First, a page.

It’s one of the reasons why the shift of the anti-smoking movement away from genuine concerns about health into the realms of blind, pseudo-religious fanaticism is so, so dangerous.

        • Lexibug says:

          I agree!! As a hairdresser I have seen many smokers quit only to develop lung cancer 5 or 6 years after cessation. I’m a breast cancer survivor and my doctor told me my cancer was not caused from smoking. My estrogen caused it. As well, chemotherapy IS POISON used to kill cancer cells and it does. Not only does your body retaliate after quitting but those toxic chemicals in cigarettes, I believe actually prevent lung cancer. In my research diet and genetic predisposition proved to be more causative factors. Just always wondered about that!! Have a Blessed day everyone!!! :)

  11. Gary K. says:

    Currently, in America, about 20% of the adults are active smokers and just through random chance you would expect them to have about 20% of the lung cancers.
    Table 2:
    It shows that 20.9% of lung cancers occurred to current smokers.

    This does away with the 20 year lag;because, in 1990 about 25% of the adults were active smokers.

    Also, smokers and non-smokers are diagnosed with lung cancer at the same age.
    Although never smokers were slightly older at lung cancer diagnosis than current smokers in two population-based cohorts (MEC and NHEFS), this difference was not observed in the majority of cohorts evaluated (NHS, HPFS, CTS, and U/OLCR; Table 2).

    Per capita consumption of cigarettes tells us nothing about the number of smokers as that number has stayed about 46 million adults(USA) since 1990.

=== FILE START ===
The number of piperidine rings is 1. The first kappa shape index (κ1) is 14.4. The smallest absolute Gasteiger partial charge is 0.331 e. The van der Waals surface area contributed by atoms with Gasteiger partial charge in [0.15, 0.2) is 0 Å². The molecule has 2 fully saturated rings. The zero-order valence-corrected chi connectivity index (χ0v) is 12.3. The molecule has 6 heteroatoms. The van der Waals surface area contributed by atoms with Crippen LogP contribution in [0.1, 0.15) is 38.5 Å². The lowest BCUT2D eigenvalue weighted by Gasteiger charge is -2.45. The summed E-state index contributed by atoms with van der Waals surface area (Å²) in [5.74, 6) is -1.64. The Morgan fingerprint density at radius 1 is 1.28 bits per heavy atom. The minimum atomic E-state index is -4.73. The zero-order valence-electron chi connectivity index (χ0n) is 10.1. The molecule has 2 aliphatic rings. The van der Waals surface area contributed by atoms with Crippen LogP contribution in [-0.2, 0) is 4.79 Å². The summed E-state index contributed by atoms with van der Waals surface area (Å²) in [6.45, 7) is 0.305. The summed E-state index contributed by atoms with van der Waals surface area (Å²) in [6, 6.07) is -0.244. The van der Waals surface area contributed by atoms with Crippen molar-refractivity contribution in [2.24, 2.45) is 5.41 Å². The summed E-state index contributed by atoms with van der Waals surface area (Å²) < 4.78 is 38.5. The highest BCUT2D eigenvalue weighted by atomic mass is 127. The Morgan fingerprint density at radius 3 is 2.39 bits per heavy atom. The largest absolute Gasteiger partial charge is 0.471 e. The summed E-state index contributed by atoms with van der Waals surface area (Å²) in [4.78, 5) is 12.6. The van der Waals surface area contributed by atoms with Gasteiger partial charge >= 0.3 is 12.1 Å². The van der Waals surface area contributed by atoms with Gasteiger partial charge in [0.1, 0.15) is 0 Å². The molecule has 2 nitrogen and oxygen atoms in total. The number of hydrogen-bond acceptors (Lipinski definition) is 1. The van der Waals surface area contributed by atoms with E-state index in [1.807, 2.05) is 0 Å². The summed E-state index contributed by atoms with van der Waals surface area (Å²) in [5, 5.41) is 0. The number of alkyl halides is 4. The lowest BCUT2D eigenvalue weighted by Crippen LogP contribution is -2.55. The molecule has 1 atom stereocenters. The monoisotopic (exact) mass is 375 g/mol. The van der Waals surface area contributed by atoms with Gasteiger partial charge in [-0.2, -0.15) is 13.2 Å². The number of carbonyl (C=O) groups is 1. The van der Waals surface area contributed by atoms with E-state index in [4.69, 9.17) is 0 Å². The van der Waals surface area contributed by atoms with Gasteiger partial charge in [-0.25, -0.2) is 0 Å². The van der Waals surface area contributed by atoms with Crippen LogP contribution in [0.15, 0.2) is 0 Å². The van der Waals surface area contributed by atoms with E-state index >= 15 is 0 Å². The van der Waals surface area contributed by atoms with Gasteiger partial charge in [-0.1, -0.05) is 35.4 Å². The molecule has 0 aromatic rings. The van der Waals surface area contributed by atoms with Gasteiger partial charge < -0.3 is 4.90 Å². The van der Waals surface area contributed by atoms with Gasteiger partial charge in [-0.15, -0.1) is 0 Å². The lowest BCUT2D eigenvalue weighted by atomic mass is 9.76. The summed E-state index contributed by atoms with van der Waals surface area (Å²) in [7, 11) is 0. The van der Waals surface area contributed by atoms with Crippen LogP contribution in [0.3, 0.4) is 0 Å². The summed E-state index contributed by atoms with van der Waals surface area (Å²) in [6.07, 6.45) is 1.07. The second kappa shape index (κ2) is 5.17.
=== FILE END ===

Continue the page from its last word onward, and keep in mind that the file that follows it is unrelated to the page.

The percentage has dropped due to the increased population.

    Since the average age of diagnosis for lung cancer is about 71 years of age, the incidence rate will continue to increase as there are more and more people over the age of 65 and they make up a larger and larger percentage of the general population.

  12. smokervoter says:

    I’m not sure if this helps or hinders us but, shouldn’t there be an alarming uptick of deaths from cardiovascular disease, lung cancer and emphysema of 50 year-olds right about now?

    If you were born in 1961, by the time you were five years of age the smoking prevalence had peaked in the US at 42.6%. Everyone smoked everywhere and thus smokers and non-smokers alike were exposed to mainstream and sidestream tobacco smoke on a regular basis.

    In fact, it wasn’t until around 1991 that there was even a slight letup in this situation as falling prevalence and indoor smoking bans took hold and lessened the exposure.